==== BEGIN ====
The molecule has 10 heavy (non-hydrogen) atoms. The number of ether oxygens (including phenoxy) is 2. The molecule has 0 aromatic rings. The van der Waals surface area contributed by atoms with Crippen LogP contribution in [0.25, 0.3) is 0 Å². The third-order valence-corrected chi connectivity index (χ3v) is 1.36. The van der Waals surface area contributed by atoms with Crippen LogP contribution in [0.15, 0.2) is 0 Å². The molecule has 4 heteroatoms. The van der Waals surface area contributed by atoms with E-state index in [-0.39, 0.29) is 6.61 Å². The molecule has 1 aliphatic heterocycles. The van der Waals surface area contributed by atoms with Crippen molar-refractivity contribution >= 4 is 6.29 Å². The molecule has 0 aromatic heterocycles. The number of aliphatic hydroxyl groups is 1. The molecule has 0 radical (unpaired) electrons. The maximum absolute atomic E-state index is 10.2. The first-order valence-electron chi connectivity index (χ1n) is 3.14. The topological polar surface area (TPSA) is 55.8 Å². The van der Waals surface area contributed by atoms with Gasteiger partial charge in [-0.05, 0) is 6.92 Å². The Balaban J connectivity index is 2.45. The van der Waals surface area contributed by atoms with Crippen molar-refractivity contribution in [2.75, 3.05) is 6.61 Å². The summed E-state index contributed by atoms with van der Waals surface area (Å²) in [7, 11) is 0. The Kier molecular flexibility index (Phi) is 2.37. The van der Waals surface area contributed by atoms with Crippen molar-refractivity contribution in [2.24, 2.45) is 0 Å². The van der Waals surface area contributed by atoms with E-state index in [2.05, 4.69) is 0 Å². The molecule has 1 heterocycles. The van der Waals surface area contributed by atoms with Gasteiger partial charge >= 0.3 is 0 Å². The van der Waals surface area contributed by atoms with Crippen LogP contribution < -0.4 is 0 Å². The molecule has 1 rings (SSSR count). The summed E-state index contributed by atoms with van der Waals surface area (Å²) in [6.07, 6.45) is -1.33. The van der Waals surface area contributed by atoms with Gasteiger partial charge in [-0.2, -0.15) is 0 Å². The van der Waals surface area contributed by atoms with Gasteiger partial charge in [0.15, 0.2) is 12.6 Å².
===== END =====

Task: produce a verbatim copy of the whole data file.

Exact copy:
The molecule has 10 heavy (non-hydrogen) atoms. The number of ether oxygens (including phenoxy) is 2. The molecule has 0 aromatic rings. The van der Waals surface area contributed by atoms with Crippen LogP contribution in [0.25, 0.3) is 0 Å². The third-order valence-corrected chi connectivity index (χ3v) is 1.36. The van der Waals surface area contributed by atoms with Crippen LogP contribution in [0.15, 0.2) is 0 Å². The molecule has 4 heteroatoms. The van der Waals surface area contributed by atoms with E-state index in [-0.39, 0.29) is 6.61 Å². The molecule has 1 aliphatic heterocycles. The van der Waals surface area contributed by atoms with Crippen molar-refractivity contribution >= 4 is 6.29 Å². The molecule has 0 aromatic heterocycles. The number of aliphatic hydroxyl groups is 1. The molecule has 0 radical (unpaired) electrons. The maximum absolute atomic E-state index is 10.2. The first-order valence-electron chi connectivity index (χ1n) is 3.14. The topological polar surface area (TPSA) is 55.8 Å². The van der Waals surface area contributed by atoms with Gasteiger partial charge in [-0.05, 0) is 6.92 Å². The Balaban J connectivity index is 2.45. The van der Waals surface area contributed by atoms with Crippen molar-refractivity contribution in [2.75, 3.05) is 6.61 Å². The summed E-state index contributed by atoms with van der Waals surface area (Å²) in [7, 11) is 0. The Kier molecular flexibility index (Phi) is 2.37. The van der Waals surface area contributed by atoms with Crippen molar-refractivity contribution in [2.24, 2.45) is 0 Å². The van der Waals surface area contributed by atoms with E-state index in [2.05, 4.69) is 0 Å². The molecule has 1 heterocycles. The van der Waals surface area contributed by atoms with Gasteiger partial charge >= 0.3 is 0 Å². The van der Waals surface area contributed by atoms with Crippen LogP contribution < -0.4 is 0 Å². The molecule has 1 rings (SSSR count). The summed E-state index contributed by atoms with van der Waals surface area (Å²) in [6.07, 6.45) is -1.33. The van der Waals surface area contributed by atoms with Gasteiger partial charge in [-0.2, -0.15) is 0 Å². The van der Waals surface area contributed by atoms with Gasteiger partial charge in [0.15, 0.2) is 12.6 Å².